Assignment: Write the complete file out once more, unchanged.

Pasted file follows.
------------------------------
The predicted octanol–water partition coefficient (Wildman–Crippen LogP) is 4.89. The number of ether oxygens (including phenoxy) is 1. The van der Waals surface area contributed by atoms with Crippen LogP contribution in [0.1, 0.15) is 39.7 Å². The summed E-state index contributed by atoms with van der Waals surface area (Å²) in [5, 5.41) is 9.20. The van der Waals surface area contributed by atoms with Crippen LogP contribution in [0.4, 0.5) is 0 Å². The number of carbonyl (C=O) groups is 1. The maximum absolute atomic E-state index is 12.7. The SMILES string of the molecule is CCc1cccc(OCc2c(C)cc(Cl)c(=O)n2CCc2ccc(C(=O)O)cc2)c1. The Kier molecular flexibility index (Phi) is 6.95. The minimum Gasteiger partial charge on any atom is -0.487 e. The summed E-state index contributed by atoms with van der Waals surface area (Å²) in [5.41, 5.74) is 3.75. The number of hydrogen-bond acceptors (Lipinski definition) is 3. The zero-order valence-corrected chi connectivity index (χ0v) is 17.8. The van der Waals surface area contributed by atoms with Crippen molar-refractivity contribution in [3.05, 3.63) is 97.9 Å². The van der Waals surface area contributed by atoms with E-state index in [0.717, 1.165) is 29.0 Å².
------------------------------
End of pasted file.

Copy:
The predicted octanol–water partition coefficient (Wildman–Crippen LogP) is 4.89. The number of ether oxygens (including phenoxy) is 1. The van der Waals surface area contributed by atoms with Crippen LogP contribution in [0.1, 0.15) is 39.7 Å². The summed E-state index contributed by atoms with van der Waals surface area (Å²) in [5, 5.41) is 9.20. The van der Waals surface area contributed by atoms with Crippen LogP contribution in [0.4, 0.5) is 0 Å². The number of carbonyl (C=O) groups is 1. The maximum absolute atomic E-state index is 12.7. The SMILES string of the molecule is CCc1cccc(OCc2c(C)cc(Cl)c(=O)n2CCc2ccc(C(=O)O)cc2)c1. The Kier molecular flexibility index (Phi) is 6.95. The minimum Gasteiger partial charge on any atom is -0.487 e. The summed E-state index contributed by atoms with van der Waals surface area (Å²) in [5.41, 5.74) is 3.75. The number of hydrogen-bond acceptors (Lipinski definition) is 3. The zero-order valence-corrected chi connectivity index (χ0v) is 17.8. The van der Waals surface area contributed by atoms with Crippen molar-refractivity contribution in [3.05, 3.63) is 97.9 Å². The van der Waals surface area contributed by atoms with E-state index in [0.717, 1.165) is 29.0 Å².